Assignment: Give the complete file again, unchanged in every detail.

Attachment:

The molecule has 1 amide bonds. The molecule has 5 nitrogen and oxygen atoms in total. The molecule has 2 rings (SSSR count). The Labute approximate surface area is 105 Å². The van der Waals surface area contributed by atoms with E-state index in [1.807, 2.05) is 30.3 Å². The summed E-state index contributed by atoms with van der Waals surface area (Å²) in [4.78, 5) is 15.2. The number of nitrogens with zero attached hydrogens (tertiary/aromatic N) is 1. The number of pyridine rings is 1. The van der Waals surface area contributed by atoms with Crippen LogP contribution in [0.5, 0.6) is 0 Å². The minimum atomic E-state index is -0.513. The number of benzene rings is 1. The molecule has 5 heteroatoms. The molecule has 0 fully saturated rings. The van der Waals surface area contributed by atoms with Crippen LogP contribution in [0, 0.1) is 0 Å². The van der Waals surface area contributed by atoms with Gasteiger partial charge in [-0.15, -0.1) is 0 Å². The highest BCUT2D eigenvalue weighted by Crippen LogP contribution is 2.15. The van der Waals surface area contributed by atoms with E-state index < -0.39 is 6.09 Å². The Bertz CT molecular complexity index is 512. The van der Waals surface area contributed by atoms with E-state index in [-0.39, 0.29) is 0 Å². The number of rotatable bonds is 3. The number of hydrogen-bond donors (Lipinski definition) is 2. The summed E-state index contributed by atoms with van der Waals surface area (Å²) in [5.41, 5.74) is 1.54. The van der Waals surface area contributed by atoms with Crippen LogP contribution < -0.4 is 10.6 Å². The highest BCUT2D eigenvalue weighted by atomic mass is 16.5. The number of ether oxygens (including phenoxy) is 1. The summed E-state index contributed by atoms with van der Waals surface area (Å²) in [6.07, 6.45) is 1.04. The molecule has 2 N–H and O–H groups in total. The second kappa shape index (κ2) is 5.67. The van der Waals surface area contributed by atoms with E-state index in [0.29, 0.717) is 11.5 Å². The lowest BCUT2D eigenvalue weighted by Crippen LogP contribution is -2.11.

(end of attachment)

The molecule has 1 amide bonds. The molecule has 5 nitrogen and oxygen atoms in total. The molecule has 2 rings (SSSR count). The Labute approximate surface area is 105 Å². The van der Waals surface area contributed by atoms with E-state index in [1.807, 2.05) is 30.3 Å². The summed E-state index contributed by atoms with van der Waals surface area (Å²) in [4.78, 5) is 15.2. The number of nitrogens with zero attached hydrogens (tertiary/aromatic N) is 1. The number of pyridine rings is 1. The van der Waals surface area contributed by atoms with Crippen LogP contribution in [0.5, 0.6) is 0 Å². The minimum atomic E-state index is -0.513. The number of benzene rings is 1. The molecule has 5 heteroatoms. The molecule has 0 fully saturated rings. The van der Waals surface area contributed by atoms with Crippen LogP contribution in [0, 0.1) is 0 Å². The van der Waals surface area contributed by atoms with Gasteiger partial charge in [-0.15, -0.1) is 0 Å². The highest BCUT2D eigenvalue weighted by Crippen LogP contribution is 2.15. The van der Waals surface area contributed by atoms with E-state index < -0.39 is 6.09 Å². The Bertz CT molecular complexity index is 512. The van der Waals surface area contributed by atoms with E-state index in [-0.39, 0.29) is 0 Å². The number of rotatable bonds is 3. The number of hydrogen-bond donors (Lipinski definition) is 2. The summed E-state index contributed by atoms with van der Waals surface area (Å²) in [5.41, 5.74) is 1.54. The van der Waals surface area contributed by atoms with Crippen LogP contribution < -0.4 is 10.6 Å². The highest BCUT2D eigenvalue weighted by atomic mass is 16.5. The number of ether oxygens (including phenoxy) is 1. The summed E-state index contributed by atoms with van der Waals surface area (Å²) in [6.07, 6.45) is 1.04. The molecule has 2 N–H and O–H groups in total. The second kappa shape index (κ2) is 5.67. The van der Waals surface area contributed by atoms with E-state index in [0.29, 0.717) is 11.5 Å². The lowest BCUT2D eigenvalue weighted by Crippen LogP contribution is -2.11.